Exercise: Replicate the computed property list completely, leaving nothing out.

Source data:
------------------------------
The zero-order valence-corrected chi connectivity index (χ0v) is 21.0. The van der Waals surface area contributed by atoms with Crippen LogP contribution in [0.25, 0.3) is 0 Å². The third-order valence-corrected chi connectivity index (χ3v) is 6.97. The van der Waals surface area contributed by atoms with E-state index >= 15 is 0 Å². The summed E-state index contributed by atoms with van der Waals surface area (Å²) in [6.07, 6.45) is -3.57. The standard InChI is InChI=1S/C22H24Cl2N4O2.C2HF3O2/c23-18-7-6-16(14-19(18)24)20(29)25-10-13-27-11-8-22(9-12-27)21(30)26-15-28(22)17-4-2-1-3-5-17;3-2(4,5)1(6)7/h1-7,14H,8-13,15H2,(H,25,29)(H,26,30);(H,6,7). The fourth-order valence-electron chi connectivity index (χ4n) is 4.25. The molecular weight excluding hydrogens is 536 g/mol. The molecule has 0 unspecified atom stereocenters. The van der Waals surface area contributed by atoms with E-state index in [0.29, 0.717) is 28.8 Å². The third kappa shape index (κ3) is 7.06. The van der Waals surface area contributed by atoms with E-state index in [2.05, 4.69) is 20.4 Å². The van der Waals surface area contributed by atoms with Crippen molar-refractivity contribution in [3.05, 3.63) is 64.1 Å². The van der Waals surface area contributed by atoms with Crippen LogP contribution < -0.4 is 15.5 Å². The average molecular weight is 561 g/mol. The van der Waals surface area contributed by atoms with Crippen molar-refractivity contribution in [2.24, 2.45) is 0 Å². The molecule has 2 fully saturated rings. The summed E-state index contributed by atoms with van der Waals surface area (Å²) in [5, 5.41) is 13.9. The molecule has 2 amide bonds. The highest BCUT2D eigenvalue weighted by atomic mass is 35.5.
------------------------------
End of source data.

The zero-order valence-corrected chi connectivity index (χ0v) is 21.0. The van der Waals surface area contributed by atoms with Crippen LogP contribution in [0.25, 0.3) is 0 Å². The third-order valence-corrected chi connectivity index (χ3v) is 6.97. The van der Waals surface area contributed by atoms with E-state index >= 15 is 0 Å². The summed E-state index contributed by atoms with van der Waals surface area (Å²) in [6.07, 6.45) is -3.57. The standard InChI is InChI=1S/C22H24Cl2N4O2.C2HF3O2/c23-18-7-6-16(14-19(18)24)20(29)25-10-13-27-11-8-22(9-12-27)21(30)26-15-28(22)17-4-2-1-3-5-17;3-2(4,5)1(6)7/h1-7,14H,8-13,15H2,(H,25,29)(H,26,30);(H,6,7). The fourth-order valence-electron chi connectivity index (χ4n) is 4.25. The molecular weight excluding hydrogens is 536 g/mol. The molecule has 0 unspecified atom stereocenters. The van der Waals surface area contributed by atoms with E-state index in [0.29, 0.717) is 28.8 Å². The third kappa shape index (κ3) is 7.06. The van der Waals surface area contributed by atoms with E-state index in [2.05, 4.69) is 20.4 Å². The van der Waals surface area contributed by atoms with Crippen molar-refractivity contribution in [3.05, 3.63) is 64.1 Å². The van der Waals surface area contributed by atoms with Crippen LogP contribution < -0.4 is 15.5 Å². The average molecular weight is 561 g/mol. The van der Waals surface area contributed by atoms with Crippen molar-refractivity contribution in [2.24, 2.45) is 0 Å². The molecule has 2 fully saturated rings. The summed E-state index contributed by atoms with van der Waals surface area (Å²) in [5, 5.41) is 13.9. The molecule has 2 amide bonds. The highest BCUT2D eigenvalue weighted by atomic mass is 35.5.